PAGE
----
Listed pub changes hands

Related tags Credit crunch Question Real estate

A well-known pub in Oxfordshire has changed hands through Colliers Robert Barry. Burford House Hotel, in the Cotswold town of Burford, is described...

A well-known pub in Oxfordshire has changed hands through Colliers Robert Barry. Burford House Hotel, in the Cotswold town of Burford, is described by the agent as a very special high quality business with eight bedrooms and a restaurant.

The new owner is Thomas Peter Hawkins, who purchased the property for his son Ian and business partner Stewart Dunkley.

Ian has been in the service industry for 36 years while Dunkley has been a chef for 25 years. They plan to expand the lunchtime menu and introduce evening dining using local and organic produce.

The 16th-century site is Grade II-listed and sold off an asking price of £1,150,000 for the freehold. Adjusted net profit for last year was over £100,000.

The Agents

Richard Aston

Associate Director

Davey & Co

What effect has the credit crunch had on the value of

my business?

You do not have to look very far in the industry without

hearing those dreaded words "credit crunch", but the

question that we are frequently asked is "what effect has the credit crunch had on the value of my pub?"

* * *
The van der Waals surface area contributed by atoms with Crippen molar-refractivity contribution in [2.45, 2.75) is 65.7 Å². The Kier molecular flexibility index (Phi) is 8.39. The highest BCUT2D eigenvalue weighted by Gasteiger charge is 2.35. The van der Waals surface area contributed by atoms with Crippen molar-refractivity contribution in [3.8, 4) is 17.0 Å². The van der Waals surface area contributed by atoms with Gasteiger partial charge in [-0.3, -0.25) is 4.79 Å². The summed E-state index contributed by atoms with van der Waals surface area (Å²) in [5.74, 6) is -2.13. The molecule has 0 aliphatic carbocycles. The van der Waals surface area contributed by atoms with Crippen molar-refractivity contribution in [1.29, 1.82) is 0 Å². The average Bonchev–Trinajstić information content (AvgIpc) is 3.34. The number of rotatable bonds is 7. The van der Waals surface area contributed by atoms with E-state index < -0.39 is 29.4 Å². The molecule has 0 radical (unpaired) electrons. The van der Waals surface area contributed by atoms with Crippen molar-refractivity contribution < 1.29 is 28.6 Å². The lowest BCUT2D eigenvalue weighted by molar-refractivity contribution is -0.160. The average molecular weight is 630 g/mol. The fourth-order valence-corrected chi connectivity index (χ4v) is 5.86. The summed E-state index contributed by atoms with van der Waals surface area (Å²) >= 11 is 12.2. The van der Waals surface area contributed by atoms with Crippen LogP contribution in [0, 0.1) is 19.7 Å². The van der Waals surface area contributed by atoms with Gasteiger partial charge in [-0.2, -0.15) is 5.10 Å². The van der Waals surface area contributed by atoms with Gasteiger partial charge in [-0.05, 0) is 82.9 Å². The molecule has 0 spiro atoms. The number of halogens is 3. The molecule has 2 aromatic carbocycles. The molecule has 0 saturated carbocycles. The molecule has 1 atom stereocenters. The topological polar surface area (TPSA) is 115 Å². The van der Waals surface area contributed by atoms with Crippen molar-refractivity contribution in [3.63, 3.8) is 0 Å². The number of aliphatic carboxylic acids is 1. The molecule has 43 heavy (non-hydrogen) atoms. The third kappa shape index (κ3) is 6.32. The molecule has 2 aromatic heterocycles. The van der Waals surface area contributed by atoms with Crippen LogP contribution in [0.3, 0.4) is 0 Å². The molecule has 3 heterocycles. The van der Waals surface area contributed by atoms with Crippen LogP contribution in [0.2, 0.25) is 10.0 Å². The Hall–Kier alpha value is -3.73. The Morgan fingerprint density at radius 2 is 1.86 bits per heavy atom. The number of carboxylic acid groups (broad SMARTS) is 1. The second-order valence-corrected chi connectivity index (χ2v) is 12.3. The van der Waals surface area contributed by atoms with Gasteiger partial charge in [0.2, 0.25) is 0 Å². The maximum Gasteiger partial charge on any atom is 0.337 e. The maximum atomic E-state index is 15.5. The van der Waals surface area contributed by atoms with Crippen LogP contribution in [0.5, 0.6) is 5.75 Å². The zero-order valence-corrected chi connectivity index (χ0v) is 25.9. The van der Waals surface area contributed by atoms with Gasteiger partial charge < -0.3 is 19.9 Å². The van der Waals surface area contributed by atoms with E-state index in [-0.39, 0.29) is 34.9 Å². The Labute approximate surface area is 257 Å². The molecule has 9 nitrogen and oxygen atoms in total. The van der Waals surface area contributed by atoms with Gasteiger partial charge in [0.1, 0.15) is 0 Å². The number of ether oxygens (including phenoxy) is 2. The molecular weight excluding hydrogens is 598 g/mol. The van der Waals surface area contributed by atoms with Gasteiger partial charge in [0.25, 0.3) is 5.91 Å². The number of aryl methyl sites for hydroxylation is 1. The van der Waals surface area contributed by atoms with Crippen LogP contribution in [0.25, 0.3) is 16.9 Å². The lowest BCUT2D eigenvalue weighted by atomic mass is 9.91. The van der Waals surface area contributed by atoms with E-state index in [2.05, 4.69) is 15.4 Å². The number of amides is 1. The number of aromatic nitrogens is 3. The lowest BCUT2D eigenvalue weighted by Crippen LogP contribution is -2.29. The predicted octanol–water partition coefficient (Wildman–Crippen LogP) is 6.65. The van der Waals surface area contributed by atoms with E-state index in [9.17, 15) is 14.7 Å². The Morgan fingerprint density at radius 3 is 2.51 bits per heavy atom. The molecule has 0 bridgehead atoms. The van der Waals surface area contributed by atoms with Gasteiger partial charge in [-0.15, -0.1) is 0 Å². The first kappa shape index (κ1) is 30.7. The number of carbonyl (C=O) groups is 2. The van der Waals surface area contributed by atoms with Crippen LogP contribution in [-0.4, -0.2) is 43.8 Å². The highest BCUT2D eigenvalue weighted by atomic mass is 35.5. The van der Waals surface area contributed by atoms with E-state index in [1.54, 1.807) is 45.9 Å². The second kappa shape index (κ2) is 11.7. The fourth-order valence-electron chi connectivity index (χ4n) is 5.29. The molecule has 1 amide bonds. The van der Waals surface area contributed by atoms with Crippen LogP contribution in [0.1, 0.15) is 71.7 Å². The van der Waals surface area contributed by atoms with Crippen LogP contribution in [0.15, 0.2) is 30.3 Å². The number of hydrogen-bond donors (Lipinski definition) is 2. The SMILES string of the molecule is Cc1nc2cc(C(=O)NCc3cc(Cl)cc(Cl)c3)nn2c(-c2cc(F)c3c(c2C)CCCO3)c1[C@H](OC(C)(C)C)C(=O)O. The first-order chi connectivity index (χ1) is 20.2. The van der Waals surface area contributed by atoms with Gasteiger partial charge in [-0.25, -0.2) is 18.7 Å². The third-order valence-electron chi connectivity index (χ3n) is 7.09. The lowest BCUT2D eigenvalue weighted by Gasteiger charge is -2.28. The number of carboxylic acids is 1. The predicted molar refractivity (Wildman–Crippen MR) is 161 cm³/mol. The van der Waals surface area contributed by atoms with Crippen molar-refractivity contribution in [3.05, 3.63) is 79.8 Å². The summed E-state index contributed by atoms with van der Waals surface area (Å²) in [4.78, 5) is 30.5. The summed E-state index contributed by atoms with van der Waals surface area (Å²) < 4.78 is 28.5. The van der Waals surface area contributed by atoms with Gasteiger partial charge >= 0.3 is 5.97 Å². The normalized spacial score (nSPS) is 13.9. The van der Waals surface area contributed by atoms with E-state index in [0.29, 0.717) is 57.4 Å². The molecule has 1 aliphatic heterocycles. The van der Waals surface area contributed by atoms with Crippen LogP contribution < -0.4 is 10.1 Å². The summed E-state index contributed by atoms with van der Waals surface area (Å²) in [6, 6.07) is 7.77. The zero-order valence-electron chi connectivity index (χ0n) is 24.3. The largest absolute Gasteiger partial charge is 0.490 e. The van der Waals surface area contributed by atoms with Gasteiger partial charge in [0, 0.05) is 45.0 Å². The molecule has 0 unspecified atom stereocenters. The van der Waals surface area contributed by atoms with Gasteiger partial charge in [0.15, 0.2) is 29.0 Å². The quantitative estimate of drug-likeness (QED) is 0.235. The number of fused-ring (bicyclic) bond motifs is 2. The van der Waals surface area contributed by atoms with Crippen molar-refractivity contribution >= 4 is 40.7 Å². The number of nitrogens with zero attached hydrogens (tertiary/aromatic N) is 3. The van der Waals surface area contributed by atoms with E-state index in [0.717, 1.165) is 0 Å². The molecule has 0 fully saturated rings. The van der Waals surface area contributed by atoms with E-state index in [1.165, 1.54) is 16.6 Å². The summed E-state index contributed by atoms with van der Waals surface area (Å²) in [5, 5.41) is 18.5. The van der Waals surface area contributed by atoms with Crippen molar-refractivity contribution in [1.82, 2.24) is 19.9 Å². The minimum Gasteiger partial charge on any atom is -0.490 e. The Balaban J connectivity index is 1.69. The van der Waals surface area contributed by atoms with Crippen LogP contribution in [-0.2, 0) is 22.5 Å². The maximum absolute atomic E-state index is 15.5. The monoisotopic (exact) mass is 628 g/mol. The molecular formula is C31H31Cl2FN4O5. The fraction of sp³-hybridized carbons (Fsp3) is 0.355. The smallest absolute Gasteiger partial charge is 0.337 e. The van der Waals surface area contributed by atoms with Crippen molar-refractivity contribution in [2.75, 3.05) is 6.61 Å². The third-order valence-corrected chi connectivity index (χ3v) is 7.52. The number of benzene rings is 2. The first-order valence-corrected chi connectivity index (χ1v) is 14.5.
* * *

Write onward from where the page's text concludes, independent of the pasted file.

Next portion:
To answer the question, with relevance to leasehold pubs, we first have to establish how a business is valued.

There are many different methods employed to value a pub, however the most commonly used is the profits method. This method uses multiples of the adjusted or reconstituted net profit from your accounts by adding back any personal or one-off expenditure to show the annual return expected for two full-time owner operators, as cash purchasers.

This figure is important as any potential purchasers'

Accountant or Financial Advisor will use this when preparing a business plan, and to ensure serviceability of any loan.

If the business does not have accounts, you will instantly eliminate any purchasers who need to raise finance to

purchase your business and in a lot of cases, purchasers who raise finance against their own house or investment property.

This is one area where the credit crunch has affected

business valuations, and indeed overall saleability. If you

reduce the number of potential purchasers who are able to

consider affording your property, you reduce your

opportunity to demand a decent premium.

To summarise, a business with a healthy set of accounts that can be used to substantiate the premium to potential purchasers is a good proposition that will demand and achieve a healthy premium. Whereas a business with little or no accounting information has less chance of securing a sale due to losing potential purchasers who need to raise finance.

Related topics Property law

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